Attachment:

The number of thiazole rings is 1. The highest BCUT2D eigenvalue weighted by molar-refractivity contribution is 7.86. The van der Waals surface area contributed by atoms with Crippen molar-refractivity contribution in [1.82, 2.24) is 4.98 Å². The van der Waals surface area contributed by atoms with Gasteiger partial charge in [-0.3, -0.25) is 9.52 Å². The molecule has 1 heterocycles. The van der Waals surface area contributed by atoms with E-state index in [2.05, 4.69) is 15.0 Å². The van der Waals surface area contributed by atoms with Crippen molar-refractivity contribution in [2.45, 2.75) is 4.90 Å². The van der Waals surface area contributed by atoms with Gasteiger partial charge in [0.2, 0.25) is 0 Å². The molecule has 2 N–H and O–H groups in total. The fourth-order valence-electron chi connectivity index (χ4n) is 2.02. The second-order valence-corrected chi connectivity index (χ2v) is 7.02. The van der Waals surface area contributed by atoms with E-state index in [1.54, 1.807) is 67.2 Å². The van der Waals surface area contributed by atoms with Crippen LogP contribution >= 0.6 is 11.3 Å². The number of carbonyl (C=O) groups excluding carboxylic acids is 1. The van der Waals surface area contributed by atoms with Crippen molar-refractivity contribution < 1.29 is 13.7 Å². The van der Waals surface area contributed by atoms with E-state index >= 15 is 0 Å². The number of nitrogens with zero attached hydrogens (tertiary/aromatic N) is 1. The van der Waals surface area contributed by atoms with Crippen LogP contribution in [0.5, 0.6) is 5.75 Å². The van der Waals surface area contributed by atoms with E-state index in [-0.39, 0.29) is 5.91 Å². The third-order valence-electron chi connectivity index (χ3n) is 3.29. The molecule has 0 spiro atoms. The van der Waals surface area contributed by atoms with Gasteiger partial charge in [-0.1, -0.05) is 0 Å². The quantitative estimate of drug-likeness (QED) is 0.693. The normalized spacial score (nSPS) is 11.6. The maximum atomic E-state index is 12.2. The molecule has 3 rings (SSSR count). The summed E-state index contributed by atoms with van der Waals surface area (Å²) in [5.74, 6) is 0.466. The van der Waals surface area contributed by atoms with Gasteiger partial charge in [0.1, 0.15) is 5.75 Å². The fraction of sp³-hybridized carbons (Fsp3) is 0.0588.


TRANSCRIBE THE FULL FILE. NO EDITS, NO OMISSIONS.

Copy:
The number of thiazole rings is 1. The highest BCUT2D eigenvalue weighted by molar-refractivity contribution is 7.86. The van der Waals surface area contributed by atoms with Crippen molar-refractivity contribution in [1.82, 2.24) is 4.98 Å². The van der Waals surface area contributed by atoms with Gasteiger partial charge in [-0.3, -0.25) is 9.52 Å². The molecule has 1 heterocycles. The van der Waals surface area contributed by atoms with E-state index in [2.05, 4.69) is 15.0 Å². The van der Waals surface area contributed by atoms with Crippen molar-refractivity contribution in [2.45, 2.75) is 4.90 Å². The van der Waals surface area contributed by atoms with Gasteiger partial charge in [0.2, 0.25) is 0 Å². The molecule has 2 N–H and O–H groups in total. The fourth-order valence-electron chi connectivity index (χ4n) is 2.02. The second-order valence-corrected chi connectivity index (χ2v) is 7.02. The van der Waals surface area contributed by atoms with E-state index in [1.54, 1.807) is 67.2 Å². The van der Waals surface area contributed by atoms with Crippen LogP contribution >= 0.6 is 11.3 Å². The number of carbonyl (C=O) groups excluding carboxylic acids is 1. The van der Waals surface area contributed by atoms with Crippen molar-refractivity contribution < 1.29 is 13.7 Å². The van der Waals surface area contributed by atoms with E-state index >= 15 is 0 Å². The number of nitrogens with zero attached hydrogens (tertiary/aromatic N) is 1. The van der Waals surface area contributed by atoms with Crippen LogP contribution in [0.5, 0.6) is 5.75 Å². The van der Waals surface area contributed by atoms with E-state index in [-0.39, 0.29) is 5.91 Å². The third-order valence-electron chi connectivity index (χ3n) is 3.29. The molecule has 0 spiro atoms. The van der Waals surface area contributed by atoms with Gasteiger partial charge in [-0.1, -0.05) is 0 Å². The quantitative estimate of drug-likeness (QED) is 0.693. The normalized spacial score (nSPS) is 11.6. The maximum atomic E-state index is 12.2. The molecule has 3 rings (SSSR count). The summed E-state index contributed by atoms with van der Waals surface area (Å²) in [5.74, 6) is 0.466. The van der Waals surface area contributed by atoms with Gasteiger partial charge in [0.1, 0.15) is 5.75 Å². The fraction of sp³-hybridized carbons (Fsp3) is 0.0588.